It is accompanied by various delicacies that symbolize the vastness of the Dutch empire.

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One more great detail that Pieter beautifully captured is the reflection of the wine glass in the mirror.

It symbolizes the great pride that the Dutch held among themselves.

It is now one of the most famous paintings in the Louvre in Paris.

 3. Le Dessert de Gaufrettes by Lubin Baugin

Le Dessert de Gaufrettes by Lubin Baugin

Le Dessert de Gaufrettes in English literally means “Wafer Dessert.”

It is divided into four planes, which cut the painting into four parts.

But as it is accompanied by a black background, it brings the focus of the viewer right onto the subjects of the painting, “Wafers, Wine Glass, and The Bottle.”

The reason for the subjects was that the artist wanted to display the lavish lifestyle of the rich people at that time.

And the black background depicts the struggles of the poor and the foundation of the rich lifestyle. 

It is currently on display at the Louvre Museum in Paris.

4. Vanitas Still Life by Maria Van OosterWijk

Vanitas Still Life by Maria Van OosterWijk

Vanitas is a genre of still life in which the artist portrays the transience of life and its path to death.

In this portrayal of the genre by Maria, she has acknowledged the attitude of people toward death.

The battered book in the background represents the equilibrium of life, and the butterfly perched atop the book illustrates how fleeting it is. 

The skull in the background depicts two different stories: the mortality and the temporary presence that a person has in this world.

Overall, the famous female painter wants to convey the idea that life is finite and that one’s deeds matter for a place in heaven.

Today it resides at the Kunsthistorisches Museum in Vienna as a part of their private collection.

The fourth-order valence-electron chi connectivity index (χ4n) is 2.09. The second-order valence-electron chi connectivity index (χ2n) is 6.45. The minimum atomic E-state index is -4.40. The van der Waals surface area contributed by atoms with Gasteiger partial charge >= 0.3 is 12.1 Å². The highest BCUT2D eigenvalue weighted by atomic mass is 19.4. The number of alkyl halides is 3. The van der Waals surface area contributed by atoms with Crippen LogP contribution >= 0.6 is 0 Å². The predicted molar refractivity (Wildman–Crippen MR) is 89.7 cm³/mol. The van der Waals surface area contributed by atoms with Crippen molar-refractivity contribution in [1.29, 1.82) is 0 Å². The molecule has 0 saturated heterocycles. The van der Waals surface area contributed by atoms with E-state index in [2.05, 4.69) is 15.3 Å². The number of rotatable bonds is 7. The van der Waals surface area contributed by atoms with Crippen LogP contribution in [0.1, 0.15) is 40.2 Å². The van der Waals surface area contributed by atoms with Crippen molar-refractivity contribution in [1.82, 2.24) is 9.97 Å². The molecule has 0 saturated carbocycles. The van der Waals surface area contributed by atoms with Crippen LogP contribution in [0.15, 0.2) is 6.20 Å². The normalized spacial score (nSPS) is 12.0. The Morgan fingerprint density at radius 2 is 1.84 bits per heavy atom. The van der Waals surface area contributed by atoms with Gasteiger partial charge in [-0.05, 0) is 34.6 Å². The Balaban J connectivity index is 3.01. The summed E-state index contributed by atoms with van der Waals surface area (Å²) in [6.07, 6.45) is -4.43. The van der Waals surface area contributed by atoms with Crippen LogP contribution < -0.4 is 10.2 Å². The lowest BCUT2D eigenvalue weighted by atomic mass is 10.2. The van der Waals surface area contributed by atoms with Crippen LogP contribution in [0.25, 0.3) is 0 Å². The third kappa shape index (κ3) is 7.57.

5. Diana Returning From Hunt by Peter Paul Reuben

Diana Returning From Hunt by Peter Paul Reuben

It’s one of the most famous paintings of still life; this oil on canvas depicts the scene of the goddess Diana returning from a hunt.

The goddess was of great importance to Peter as he could mix her with his favorite subject, the hunt.

Upon its release, the painting gained a lot of popularity within the exclusive preserve class.

This was because of the way the artist expertly divided the canvas into two parts with Diana’s spear.

As the dead games, fruits, and intoxicating wine represent the pleasures of conquerors, the half-naked figures suggest unambiguous sexual overtures by the satyrs.

Although the painting is credited to Peter Paul Ruben, the flowers, fruits, and animals were painted by Frans Snyders. 

It now resides at the Gemäldegalerie Alte Meister in Dresden, Germany.

Modern Paintings of Still Life

Modern paintings of still life

With the modern era came various movements that forced art away from its centuries-long norm of realism.

Still life, being at the center of the realist movement, began to sway away from the common eye of viewers.

There is a major difference between the modern and traditional paintings of still life in that the modern ones were painted with more expressive brushstrokes.

They also had elements of other notable art movements sprinkled throughout them.

This was especially noticeable when iconic Cubist artists like Georges Baraque and Pablo Picasso took on the genre.

In the contemporary arts, still life is more prevalent, especially in photography, videos, and computers, which serve as a means to depict everyday scenes.

1. Dishes and Fruit by Henri Matisse

Dishes and Fruit by Henri Matisse

Henry’s most notable characteristic is seen in this still-life painting: the colors.

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In this era of still life paintings, his magnificent use of colors was so popular that it started to become an inspiration for all the young artists at that time.

Upon viewing it for the first time, the viewer is faced with a complex situation and is amazed by the number of colors they are faced with.